Siberia.  Altai lips.  In with. Zagainovo Bolshe‐Rechensky district, Biysk u. within several days (from 19 to 25 April) the same group of kulaks killed the former deputy. chairman of the Zagainovsky VIK Dudin, the former chairman of the village council s. Zagainovo ‐ Oreshkin, a member of the RCP Gurkin was beaten, his head was broken and his hand was broken, and an attempt was made to murder the chairman of the village council Polikanin (candidate of the RCP), who enjoys enormous prestige among the population and has been elected to the post of chairman of the village council for the fourth time. At the same time, one of the participants declared: ʺWe will kill the former partisans and all the communists.ʺ In the opinion of the population, all these attempts were made on the basis of a tax. An attempt was also made on the life of the Komsomol member Kotov, a stencor; the one who attempted this shouted ʺI will interrupt all the communists.ʺ

Tomsk lips.  In the village of Voskresensky, Mariinsky district the family of the poor man was beaten with fists, allegedly because the latter opposed the kulaks. In the same village a worker was killed by fists. Iverka for scolding God in a drunken state.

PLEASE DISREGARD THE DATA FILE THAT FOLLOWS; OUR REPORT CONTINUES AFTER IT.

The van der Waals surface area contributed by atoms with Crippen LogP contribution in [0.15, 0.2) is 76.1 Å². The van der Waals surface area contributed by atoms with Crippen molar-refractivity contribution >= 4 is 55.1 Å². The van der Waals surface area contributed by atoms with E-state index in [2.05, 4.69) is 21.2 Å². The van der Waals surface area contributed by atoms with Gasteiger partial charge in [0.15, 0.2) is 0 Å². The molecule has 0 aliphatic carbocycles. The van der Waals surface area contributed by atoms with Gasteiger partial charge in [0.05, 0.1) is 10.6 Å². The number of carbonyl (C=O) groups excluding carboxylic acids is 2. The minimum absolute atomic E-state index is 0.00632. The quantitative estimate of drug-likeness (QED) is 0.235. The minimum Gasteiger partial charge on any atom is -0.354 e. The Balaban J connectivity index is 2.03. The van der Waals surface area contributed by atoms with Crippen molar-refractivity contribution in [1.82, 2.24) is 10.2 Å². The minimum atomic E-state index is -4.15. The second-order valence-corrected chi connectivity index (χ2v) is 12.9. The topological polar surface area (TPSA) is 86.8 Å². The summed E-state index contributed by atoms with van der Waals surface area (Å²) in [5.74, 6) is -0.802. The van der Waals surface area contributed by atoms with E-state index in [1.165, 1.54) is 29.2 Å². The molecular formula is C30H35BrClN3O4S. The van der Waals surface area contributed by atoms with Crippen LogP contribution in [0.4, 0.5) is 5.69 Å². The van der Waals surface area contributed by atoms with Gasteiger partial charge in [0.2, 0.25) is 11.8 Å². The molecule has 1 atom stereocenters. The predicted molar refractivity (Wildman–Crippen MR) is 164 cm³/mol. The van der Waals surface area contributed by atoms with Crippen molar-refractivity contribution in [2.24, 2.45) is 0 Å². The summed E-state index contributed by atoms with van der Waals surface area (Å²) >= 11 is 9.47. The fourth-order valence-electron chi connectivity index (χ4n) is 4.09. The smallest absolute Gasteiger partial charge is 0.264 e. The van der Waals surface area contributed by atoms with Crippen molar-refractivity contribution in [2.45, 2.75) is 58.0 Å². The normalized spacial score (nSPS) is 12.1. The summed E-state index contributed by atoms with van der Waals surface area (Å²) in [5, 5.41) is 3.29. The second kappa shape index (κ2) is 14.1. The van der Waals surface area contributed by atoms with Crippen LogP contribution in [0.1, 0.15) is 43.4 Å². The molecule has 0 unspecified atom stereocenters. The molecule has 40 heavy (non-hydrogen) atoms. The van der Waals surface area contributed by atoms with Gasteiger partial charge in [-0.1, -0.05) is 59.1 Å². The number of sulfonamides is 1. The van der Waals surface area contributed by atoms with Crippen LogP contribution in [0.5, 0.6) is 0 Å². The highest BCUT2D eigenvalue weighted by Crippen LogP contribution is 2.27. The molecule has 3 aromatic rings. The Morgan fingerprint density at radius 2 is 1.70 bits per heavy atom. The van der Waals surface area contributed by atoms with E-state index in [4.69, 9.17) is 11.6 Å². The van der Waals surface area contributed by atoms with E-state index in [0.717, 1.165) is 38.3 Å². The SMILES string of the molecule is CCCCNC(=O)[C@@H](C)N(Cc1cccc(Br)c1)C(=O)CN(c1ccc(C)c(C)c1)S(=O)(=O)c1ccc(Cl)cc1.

The chairman of the Sarapkinsky agricultural credit (member of the RCP) Kupriyanov was attacked by the middle peasant Lukoyanov and the wealthy Avdeev, who tried to bring Kupriyanov under the mill and, beating him, declared: ʺWe, the villainous communists, will kill everyone one by one.ʺ The documents belonging to the agricultural loan for 800 rubles were stolen from the beaten by them. and money 147 rubles.

5. The growth of anti‐Soviet sentiments a) The activity of the kulaks and anti‐Soviet element in the re‐elections

Ukraine.  Poltava province.  In the Tsarichanka borough of the Poltava District, re‐election meetings were divided into sections, but due to the actions of the kulaks, they were disrupted. For the second time, the reelection took place more calmly, but before the vote, each candidate was asked whether he was a communist or an employee, and if he was a communist, then his hands were raised “against”. As a result, only small traders, persons without specific occupations and others entered the village council. Before the re‐elections, a meeting of the initiative group of kulaks took place.